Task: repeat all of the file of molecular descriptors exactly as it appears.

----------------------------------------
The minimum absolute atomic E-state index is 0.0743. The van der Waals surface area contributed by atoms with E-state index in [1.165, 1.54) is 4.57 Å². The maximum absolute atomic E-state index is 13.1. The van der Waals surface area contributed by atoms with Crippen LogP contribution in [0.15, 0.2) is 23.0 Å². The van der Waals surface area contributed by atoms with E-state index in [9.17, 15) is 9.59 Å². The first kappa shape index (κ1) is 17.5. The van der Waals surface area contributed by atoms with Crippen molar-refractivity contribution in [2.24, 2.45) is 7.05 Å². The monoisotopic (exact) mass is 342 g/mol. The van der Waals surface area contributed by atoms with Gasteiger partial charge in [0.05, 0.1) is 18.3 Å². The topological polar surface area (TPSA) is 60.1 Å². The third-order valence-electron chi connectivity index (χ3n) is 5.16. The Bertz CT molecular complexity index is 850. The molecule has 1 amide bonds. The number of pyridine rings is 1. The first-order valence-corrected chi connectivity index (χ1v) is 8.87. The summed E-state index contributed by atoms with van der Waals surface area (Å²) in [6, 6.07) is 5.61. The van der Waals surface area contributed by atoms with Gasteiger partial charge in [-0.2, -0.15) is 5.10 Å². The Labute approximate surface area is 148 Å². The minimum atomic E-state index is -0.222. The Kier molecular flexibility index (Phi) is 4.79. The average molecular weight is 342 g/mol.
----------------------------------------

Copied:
The minimum absolute atomic E-state index is 0.0743. The van der Waals surface area contributed by atoms with E-state index in [1.165, 1.54) is 4.57 Å². The maximum absolute atomic E-state index is 13.1. The van der Waals surface area contributed by atoms with Crippen LogP contribution in [0.15, 0.2) is 23.0 Å². The van der Waals surface area contributed by atoms with E-state index in [9.17, 15) is 9.59 Å². The first kappa shape index (κ1) is 17.5. The van der Waals surface area contributed by atoms with Crippen molar-refractivity contribution in [2.24, 2.45) is 7.05 Å². The monoisotopic (exact) mass is 342 g/mol. The van der Waals surface area contributed by atoms with Gasteiger partial charge in [0.05, 0.1) is 18.3 Å². The topological polar surface area (TPSA) is 60.1 Å². The third-order valence-electron chi connectivity index (χ3n) is 5.16. The Bertz CT molecular complexity index is 850. The molecule has 1 amide bonds. The number of pyridine rings is 1. The first-order valence-corrected chi connectivity index (χ1v) is 8.87. The summed E-state index contributed by atoms with van der Waals surface area (Å²) in [6, 6.07) is 5.61. The van der Waals surface area contributed by atoms with Gasteiger partial charge in [-0.2, -0.15) is 5.10 Å². The Labute approximate surface area is 148 Å². The minimum atomic E-state index is -0.222. The Kier molecular flexibility index (Phi) is 4.79. The average molecular weight is 342 g/mol.